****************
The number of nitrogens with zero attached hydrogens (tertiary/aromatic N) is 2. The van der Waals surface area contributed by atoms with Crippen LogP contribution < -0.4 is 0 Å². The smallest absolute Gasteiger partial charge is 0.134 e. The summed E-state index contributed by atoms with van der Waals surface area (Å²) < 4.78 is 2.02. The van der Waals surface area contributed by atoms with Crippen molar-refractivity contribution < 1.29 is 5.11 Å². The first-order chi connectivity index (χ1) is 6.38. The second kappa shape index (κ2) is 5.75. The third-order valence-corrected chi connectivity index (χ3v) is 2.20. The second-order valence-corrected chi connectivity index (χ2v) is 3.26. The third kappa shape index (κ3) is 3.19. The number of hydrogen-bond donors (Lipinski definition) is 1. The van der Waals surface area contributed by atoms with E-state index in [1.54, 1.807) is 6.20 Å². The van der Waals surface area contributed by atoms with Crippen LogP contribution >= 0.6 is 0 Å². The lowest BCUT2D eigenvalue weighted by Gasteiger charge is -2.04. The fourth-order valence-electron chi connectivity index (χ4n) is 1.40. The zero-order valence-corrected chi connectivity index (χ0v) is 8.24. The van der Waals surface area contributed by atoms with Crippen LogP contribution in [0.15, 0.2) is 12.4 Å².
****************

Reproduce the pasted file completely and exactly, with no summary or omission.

The number of nitrogens with zero attached hydrogens (tertiary/aromatic N) is 2. The van der Waals surface area contributed by atoms with Crippen LogP contribution < -0.4 is 0 Å². The smallest absolute Gasteiger partial charge is 0.134 e. The summed E-state index contributed by atoms with van der Waals surface area (Å²) < 4.78 is 2.02. The van der Waals surface area contributed by atoms with Crippen molar-refractivity contribution < 1.29 is 5.11 Å². The first-order chi connectivity index (χ1) is 6.38. The second kappa shape index (κ2) is 5.75. The third-order valence-corrected chi connectivity index (χ3v) is 2.20. The second-order valence-corrected chi connectivity index (χ2v) is 3.26. The third kappa shape index (κ3) is 3.19. The number of hydrogen-bond donors (Lipinski definition) is 1. The van der Waals surface area contributed by atoms with E-state index in [1.54, 1.807) is 6.20 Å². The van der Waals surface area contributed by atoms with Crippen LogP contribution >= 0.6 is 0 Å². The lowest BCUT2D eigenvalue weighted by Gasteiger charge is -2.04. The fourth-order valence-electron chi connectivity index (χ4n) is 1.40. The zero-order valence-corrected chi connectivity index (χ0v) is 8.24. The van der Waals surface area contributed by atoms with Crippen LogP contribution in [0.15, 0.2) is 12.4 Å².